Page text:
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Fmr. Rep. Beto O’Rourke: 7 things you need to know

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By Roey Hadar

Gwen Ifill Fellow

Former Congressman Beto O’Rourke (D-Texas) has decided to jump in to the race for the Democratic presidential nomination in 2020, announcing his run on March 14th.

O’Rourke, who served three terms in Congress before mounting an ultimately unsuccessful bid to unseat Sen. Ted Cruz (R-Texas), became the darling of national Democrats during his Senate campaign, raising $80 million in funds in the process. After months of speculation about O’Rourke’s future and whether he would run again for U.S. Senate in 2020 or aim for the presidency, O’Rourke is now in the presidential race.

Here are seven things you need to know about the candidate often known simply by his nickname “Beto.”

  • O’Rourke grew up in El Paso in an influential family. His father Pat O’Rourke was both a County Commissioner and County Judge in El Paso while his mother ran a furniture store. While his family is not Hispanic or Latino, his nickname Beto, for his birth name of Robert, was meant to distinguish him from his grandfather of the same name. El Paso has a majority Hispanic and Latino population and Beto is a common Spanish nickname for the names Robert and Roberto.
  • He set fundraising records during his Senate campaign. O’Rourke raised $80 million during his campaign last year, a largely unheard-of amount for a state-level campaign. His fundraising prowess included raising $38 million in one quarter, a record for U.S. Senate races far surpassing the previous high of $22 million. O’Rourke’s numbers did not come from a small collection of large donors, but instead from over 800,000 people, the majority of whom lived in Texas.
  • He came to Congress by unseating an incumbent Democrat. In a heavily Democratic district, O’Rourke successfully challenged eight-term incumbent Rep. Silvestre Reyes in a primary. He distinguished himself by vocally supporting LGBT+ rights and more relaxed drug policies and by knocking on 16,000 doors while campaigning mostly on foot.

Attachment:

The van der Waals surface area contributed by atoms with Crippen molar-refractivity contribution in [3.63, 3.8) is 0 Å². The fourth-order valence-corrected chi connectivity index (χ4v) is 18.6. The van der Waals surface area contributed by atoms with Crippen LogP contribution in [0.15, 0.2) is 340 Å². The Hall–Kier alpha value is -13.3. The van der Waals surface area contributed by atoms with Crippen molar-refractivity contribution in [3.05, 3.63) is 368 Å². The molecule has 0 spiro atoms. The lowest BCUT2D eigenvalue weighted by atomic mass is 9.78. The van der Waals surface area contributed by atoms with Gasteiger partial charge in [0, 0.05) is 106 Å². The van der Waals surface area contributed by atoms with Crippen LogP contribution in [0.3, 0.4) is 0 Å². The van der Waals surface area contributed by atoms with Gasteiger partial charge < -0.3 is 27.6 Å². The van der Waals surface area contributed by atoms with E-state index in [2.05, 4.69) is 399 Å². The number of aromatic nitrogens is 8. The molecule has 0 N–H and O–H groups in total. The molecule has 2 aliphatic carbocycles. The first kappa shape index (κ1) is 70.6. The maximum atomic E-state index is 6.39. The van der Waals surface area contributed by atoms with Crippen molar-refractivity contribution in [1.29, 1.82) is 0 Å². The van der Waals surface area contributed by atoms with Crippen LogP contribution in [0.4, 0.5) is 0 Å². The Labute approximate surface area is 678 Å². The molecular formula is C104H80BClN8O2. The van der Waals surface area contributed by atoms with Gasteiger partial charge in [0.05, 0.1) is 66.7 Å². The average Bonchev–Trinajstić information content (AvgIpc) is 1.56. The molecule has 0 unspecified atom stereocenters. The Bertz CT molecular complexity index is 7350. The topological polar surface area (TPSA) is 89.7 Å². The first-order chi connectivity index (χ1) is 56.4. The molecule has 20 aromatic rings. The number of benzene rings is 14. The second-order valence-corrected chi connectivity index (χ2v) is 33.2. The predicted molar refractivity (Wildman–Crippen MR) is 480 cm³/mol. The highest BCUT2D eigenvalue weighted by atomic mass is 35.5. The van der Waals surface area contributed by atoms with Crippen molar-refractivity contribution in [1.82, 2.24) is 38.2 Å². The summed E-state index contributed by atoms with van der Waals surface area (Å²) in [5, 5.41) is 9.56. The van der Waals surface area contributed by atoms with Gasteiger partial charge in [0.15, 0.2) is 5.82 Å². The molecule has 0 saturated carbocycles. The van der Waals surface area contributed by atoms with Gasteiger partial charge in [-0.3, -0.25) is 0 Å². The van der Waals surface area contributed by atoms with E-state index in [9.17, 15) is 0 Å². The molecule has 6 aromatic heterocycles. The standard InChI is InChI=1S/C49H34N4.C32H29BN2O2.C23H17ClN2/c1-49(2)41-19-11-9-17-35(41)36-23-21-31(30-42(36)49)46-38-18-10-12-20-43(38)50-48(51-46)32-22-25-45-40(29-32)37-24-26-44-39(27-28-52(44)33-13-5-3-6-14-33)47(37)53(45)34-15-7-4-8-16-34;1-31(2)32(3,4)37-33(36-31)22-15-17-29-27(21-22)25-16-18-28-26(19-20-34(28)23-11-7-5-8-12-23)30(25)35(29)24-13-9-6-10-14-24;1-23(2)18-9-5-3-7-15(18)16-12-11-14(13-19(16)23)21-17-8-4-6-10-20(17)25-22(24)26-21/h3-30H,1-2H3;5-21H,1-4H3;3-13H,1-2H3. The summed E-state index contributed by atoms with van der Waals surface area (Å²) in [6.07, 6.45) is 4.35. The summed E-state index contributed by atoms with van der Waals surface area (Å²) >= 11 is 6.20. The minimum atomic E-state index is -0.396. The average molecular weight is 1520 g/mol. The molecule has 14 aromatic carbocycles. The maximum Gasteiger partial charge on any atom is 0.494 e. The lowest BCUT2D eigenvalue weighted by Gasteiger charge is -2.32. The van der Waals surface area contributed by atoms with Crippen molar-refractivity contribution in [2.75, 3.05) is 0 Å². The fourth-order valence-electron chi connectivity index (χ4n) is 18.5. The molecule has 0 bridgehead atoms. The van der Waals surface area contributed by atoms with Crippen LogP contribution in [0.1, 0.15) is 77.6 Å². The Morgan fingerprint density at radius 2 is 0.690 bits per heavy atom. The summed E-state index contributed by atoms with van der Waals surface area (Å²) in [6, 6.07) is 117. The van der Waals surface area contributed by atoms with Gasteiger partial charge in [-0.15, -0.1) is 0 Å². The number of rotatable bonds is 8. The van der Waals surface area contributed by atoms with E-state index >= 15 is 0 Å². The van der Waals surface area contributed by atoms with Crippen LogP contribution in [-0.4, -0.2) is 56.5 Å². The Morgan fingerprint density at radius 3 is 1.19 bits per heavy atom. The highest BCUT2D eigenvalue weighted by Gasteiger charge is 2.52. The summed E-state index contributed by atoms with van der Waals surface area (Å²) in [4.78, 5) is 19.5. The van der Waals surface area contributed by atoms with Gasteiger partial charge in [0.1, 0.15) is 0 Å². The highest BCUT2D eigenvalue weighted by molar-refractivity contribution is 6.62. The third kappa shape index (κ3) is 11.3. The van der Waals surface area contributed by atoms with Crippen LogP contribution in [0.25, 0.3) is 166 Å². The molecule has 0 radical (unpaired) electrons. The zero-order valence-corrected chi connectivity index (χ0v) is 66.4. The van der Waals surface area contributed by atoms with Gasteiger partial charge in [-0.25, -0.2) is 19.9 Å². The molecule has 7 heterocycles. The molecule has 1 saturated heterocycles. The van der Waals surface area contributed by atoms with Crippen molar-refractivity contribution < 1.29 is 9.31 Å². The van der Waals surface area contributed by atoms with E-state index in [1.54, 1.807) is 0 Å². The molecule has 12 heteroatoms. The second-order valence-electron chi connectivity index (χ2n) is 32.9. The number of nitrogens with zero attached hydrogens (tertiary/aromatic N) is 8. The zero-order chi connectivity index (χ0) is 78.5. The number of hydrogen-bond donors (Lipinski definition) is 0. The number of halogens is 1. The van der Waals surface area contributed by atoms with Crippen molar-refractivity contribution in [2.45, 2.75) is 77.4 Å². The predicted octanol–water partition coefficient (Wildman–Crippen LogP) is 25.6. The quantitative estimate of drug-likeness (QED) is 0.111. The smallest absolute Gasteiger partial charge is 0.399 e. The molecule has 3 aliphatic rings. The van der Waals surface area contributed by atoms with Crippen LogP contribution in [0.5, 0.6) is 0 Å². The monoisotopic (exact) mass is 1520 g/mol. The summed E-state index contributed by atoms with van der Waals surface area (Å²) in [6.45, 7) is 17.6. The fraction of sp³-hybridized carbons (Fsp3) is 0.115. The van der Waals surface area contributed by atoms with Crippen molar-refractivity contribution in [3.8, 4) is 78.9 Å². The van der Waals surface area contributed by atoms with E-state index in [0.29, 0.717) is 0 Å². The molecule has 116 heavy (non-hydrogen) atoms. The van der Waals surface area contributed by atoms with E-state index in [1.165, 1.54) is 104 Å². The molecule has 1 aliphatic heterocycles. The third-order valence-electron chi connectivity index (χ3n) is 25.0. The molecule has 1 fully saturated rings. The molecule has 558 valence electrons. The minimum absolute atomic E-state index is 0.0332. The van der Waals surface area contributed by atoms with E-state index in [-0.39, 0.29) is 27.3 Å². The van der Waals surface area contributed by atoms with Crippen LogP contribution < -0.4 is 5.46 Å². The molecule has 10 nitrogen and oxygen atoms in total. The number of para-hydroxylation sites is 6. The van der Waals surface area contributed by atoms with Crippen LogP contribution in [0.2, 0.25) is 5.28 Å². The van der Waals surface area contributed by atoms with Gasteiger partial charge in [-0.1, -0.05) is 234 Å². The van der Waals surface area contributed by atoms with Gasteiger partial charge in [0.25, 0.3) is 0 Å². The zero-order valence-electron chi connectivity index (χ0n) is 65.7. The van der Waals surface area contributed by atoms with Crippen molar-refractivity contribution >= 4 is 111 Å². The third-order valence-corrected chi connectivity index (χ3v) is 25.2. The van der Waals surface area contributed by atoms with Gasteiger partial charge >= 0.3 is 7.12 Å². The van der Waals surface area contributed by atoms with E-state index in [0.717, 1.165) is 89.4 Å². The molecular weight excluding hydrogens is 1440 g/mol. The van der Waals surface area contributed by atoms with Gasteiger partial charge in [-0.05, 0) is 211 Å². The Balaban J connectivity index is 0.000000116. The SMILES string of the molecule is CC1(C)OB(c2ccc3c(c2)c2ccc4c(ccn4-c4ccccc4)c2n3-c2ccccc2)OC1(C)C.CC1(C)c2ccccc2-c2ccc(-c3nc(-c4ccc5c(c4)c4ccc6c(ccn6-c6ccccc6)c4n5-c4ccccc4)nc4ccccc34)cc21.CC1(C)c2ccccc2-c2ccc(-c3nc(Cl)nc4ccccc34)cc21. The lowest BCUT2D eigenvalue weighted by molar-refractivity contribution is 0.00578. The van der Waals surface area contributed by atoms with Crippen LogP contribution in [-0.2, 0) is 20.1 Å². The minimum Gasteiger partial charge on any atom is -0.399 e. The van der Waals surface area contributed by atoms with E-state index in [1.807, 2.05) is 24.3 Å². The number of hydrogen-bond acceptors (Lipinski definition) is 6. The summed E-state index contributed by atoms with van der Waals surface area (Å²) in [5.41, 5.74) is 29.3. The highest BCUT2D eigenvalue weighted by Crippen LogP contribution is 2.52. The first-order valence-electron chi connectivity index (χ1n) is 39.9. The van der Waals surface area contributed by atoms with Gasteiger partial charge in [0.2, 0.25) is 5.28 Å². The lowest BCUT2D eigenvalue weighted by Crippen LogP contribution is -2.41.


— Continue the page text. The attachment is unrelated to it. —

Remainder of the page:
• As a member representing a border district, he made immigration reform his top priority in Congress. O’Rourke favors comprehensive immigration reform and has opposed President Donald Trump’s decision to end Deferred Action on Childhood Arrivals (DACA). He opposes Trump’s border wall proposal, expressing a willingness to “take the wall down” and criticized him for “constantly stoking anxiety and fear about Mexicans, immigrants and the border with Mexico.”
  • He supports single-payer Medicare for all, but did not support bills introduced on the issue in Congress. O’Rourke says the system is “the best way to ensure all Americans get the healthcare they need,” but opposed a House Democratic proposal because he disagreed with the way the bill reimbursed coverage. O’Rourke said as a Senate candidate, however, that he would support Bernie Sanders’ Medicare for all proposal if elected.
  • O’Rourke expressed support for pro football players’ “Take a Knee” protests in a video that went viral. At an August 2018 campaign event, he said that he “can think of nothing more American” than the protest led by former National Football League star Colin Kaepernick against police brutality and racial injustice that included taking a knee during the playing of “The Star-Spangled Banner.” President Trump criticized Kaepernick and other athletes who protested and called on the NFL to suspend protesting players without pay.
  • He has become known for multiple road trips. In March 2017, O’Rourke and his fellow Texas Rep. Will Hurd, a Republican, took a 1,600-mile road trip together to return to Washington after their flight was canceled due to a snowstorm. O’Rourke live streamed the trip on Facebook, which showed how the two became friends by traveling together. After falling short in his 2018 bid for U.S. Senate, O’Rourke took a solo road trip across the American West to meet voters as he came to grips with his defeat and pondered his next step.